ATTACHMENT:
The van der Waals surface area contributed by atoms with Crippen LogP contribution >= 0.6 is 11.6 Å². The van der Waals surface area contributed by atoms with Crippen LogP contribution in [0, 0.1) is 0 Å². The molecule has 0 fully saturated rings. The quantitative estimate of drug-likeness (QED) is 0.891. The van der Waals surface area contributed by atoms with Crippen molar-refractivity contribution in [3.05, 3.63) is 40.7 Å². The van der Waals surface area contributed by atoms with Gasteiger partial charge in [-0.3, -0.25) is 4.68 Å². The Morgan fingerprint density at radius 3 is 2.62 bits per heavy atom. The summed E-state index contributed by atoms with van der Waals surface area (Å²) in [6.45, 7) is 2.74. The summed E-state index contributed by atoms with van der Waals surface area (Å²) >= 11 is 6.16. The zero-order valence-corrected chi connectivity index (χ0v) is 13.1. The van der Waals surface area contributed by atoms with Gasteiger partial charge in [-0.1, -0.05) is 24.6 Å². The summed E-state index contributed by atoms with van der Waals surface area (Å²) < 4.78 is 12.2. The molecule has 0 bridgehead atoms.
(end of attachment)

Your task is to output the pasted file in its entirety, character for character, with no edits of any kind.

The van der Waals surface area contributed by atoms with Crippen LogP contribution >= 0.6 is 11.6 Å². The van der Waals surface area contributed by atoms with Crippen LogP contribution in [0, 0.1) is 0 Å². The molecule has 0 fully saturated rings. The quantitative estimate of drug-likeness (QED) is 0.891. The van der Waals surface area contributed by atoms with Crippen molar-refractivity contribution in [3.05, 3.63) is 40.7 Å². The van der Waals surface area contributed by atoms with Gasteiger partial charge in [-0.3, -0.25) is 4.68 Å². The Morgan fingerprint density at radius 3 is 2.62 bits per heavy atom. The summed E-state index contributed by atoms with van der Waals surface area (Å²) in [6.45, 7) is 2.74. The summed E-state index contributed by atoms with van der Waals surface area (Å²) >= 11 is 6.16. The zero-order valence-corrected chi connectivity index (χ0v) is 13.1. The van der Waals surface area contributed by atoms with Gasteiger partial charge in [-0.1, -0.05) is 24.6 Å². The summed E-state index contributed by atoms with van der Waals surface area (Å²) < 4.78 is 12.2. The molecule has 0 bridgehead atoms.